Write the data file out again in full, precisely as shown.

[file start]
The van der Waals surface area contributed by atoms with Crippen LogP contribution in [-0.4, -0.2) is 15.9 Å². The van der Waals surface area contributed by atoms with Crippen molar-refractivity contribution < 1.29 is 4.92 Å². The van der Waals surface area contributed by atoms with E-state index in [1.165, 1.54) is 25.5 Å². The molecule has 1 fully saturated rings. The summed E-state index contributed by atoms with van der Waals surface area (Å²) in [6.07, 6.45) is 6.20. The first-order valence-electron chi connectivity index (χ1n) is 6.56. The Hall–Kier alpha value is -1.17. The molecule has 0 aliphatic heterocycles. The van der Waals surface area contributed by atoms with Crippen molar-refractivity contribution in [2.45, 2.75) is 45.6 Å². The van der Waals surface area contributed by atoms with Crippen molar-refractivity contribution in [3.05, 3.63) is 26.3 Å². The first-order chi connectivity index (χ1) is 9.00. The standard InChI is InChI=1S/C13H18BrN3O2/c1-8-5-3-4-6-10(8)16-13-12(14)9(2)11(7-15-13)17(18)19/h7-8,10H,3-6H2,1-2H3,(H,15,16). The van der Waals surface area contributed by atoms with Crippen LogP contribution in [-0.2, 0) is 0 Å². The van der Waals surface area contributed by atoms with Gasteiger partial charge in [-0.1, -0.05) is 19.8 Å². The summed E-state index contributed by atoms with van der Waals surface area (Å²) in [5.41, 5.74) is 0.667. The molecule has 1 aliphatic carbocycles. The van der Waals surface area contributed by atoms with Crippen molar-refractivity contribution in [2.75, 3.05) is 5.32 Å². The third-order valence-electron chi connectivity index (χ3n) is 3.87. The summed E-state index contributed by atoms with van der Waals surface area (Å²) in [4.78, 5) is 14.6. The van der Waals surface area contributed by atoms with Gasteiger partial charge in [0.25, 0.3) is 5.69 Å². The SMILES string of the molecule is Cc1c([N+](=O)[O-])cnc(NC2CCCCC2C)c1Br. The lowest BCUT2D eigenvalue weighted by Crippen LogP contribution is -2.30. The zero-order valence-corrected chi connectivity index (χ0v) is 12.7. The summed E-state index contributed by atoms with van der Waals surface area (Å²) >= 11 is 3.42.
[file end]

The van der Waals surface area contributed by atoms with Crippen LogP contribution in [-0.4, -0.2) is 15.9 Å². The van der Waals surface area contributed by atoms with Crippen molar-refractivity contribution < 1.29 is 4.92 Å². The van der Waals surface area contributed by atoms with E-state index in [1.165, 1.54) is 25.5 Å². The molecule has 1 fully saturated rings. The summed E-state index contributed by atoms with van der Waals surface area (Å²) in [6.07, 6.45) is 6.20. The first-order valence-electron chi connectivity index (χ1n) is 6.56. The Hall–Kier alpha value is -1.17. The molecule has 0 aliphatic heterocycles. The van der Waals surface area contributed by atoms with Crippen molar-refractivity contribution in [2.45, 2.75) is 45.6 Å². The van der Waals surface area contributed by atoms with Crippen molar-refractivity contribution in [3.05, 3.63) is 26.3 Å². The first-order chi connectivity index (χ1) is 9.00. The standard InChI is InChI=1S/C13H18BrN3O2/c1-8-5-3-4-6-10(8)16-13-12(14)9(2)11(7-15-13)17(18)19/h7-8,10H,3-6H2,1-2H3,(H,15,16). The van der Waals surface area contributed by atoms with Crippen LogP contribution in [-0.2, 0) is 0 Å². The van der Waals surface area contributed by atoms with Gasteiger partial charge in [-0.1, -0.05) is 19.8 Å². The summed E-state index contributed by atoms with van der Waals surface area (Å²) in [5.41, 5.74) is 0.667. The molecule has 1 aliphatic carbocycles. The van der Waals surface area contributed by atoms with Crippen molar-refractivity contribution in [2.75, 3.05) is 5.32 Å². The third-order valence-electron chi connectivity index (χ3n) is 3.87. The summed E-state index contributed by atoms with van der Waals surface area (Å²) in [4.78, 5) is 14.6. The van der Waals surface area contributed by atoms with Gasteiger partial charge in [0.25, 0.3) is 5.69 Å². The SMILES string of the molecule is Cc1c([N+](=O)[O-])cnc(NC2CCCCC2C)c1Br. The lowest BCUT2D eigenvalue weighted by Crippen LogP contribution is -2.30. The zero-order valence-corrected chi connectivity index (χ0v) is 12.7. The summed E-state index contributed by atoms with van der Waals surface area (Å²) >= 11 is 3.42.